It's a sad irony that those complaining that they would feel like they can't take part because of their feelings, are basically saying that other people shouldn't take part because of their religion...especially since there is no human right against your feelings being hurt.
It's important for UUK and the various Universities to be balanced and considerate on complicated scenarios such as this. The very mention of a request for segregation should, as UUK advises, cause a process of review and discovery to decide if the speaker is suitable or not. Part of this can and should include getting more information on the speaker, involving students and interest groups to ensure that true discrimination hidden behind religious belief is not allowed to detriment an otherwise civilised and fair public debate for all those involved and watching.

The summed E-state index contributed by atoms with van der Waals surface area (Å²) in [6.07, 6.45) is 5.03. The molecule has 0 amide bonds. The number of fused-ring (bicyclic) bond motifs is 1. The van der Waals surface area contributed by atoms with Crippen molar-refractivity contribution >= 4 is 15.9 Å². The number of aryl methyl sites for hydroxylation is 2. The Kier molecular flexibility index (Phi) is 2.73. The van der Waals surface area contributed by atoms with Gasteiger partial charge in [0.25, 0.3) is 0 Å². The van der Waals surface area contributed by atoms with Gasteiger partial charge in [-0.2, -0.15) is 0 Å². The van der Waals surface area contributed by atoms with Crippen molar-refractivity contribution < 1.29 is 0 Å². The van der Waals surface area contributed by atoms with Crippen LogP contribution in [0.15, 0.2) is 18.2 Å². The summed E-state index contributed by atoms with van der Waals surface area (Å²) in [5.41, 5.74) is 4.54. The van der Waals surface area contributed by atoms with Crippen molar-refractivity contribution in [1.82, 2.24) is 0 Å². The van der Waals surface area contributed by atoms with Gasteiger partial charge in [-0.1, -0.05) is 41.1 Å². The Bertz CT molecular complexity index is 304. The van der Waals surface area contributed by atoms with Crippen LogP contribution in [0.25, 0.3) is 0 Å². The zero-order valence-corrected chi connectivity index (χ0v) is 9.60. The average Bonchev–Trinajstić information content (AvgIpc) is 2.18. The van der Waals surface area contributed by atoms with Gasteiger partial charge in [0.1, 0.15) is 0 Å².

This ongoing campaign against "gender discrimination" is essentially aiming to take this nuance out of the process, to say that it is simply impossible to find a middle ground that both doesn't discriminate against anyone, and doesn't infringe on any rights. In doing so it is, in itself a discriminatory and anti-human rights protest...but because it is carried out by the moral majority, on a subject that any normal person in the street would naturally support (I'm sure I would if someone collared me with a good soundbite and a clipboard!)...we have a lot of people cheering the outcome.
It's a symptom of the wider disease taking over this country, that majority and popular views are the ones that matter, not the actual adherence to the principles of human rights. What we're celebrating as UUK removes it's guidance on this particular case study is the legitimisation of levels of how much people's human rights matter when faced with a wall of opposing views, regardless of those views being grounded in any real human rights of their own.
Hip hip hooray.
*For the purposes of what I'm trying to say here, the exact specifics of what UUK set out isn't important when we're discussing this situation within the sphere of a "victory" for anti-gender segregation campaigners.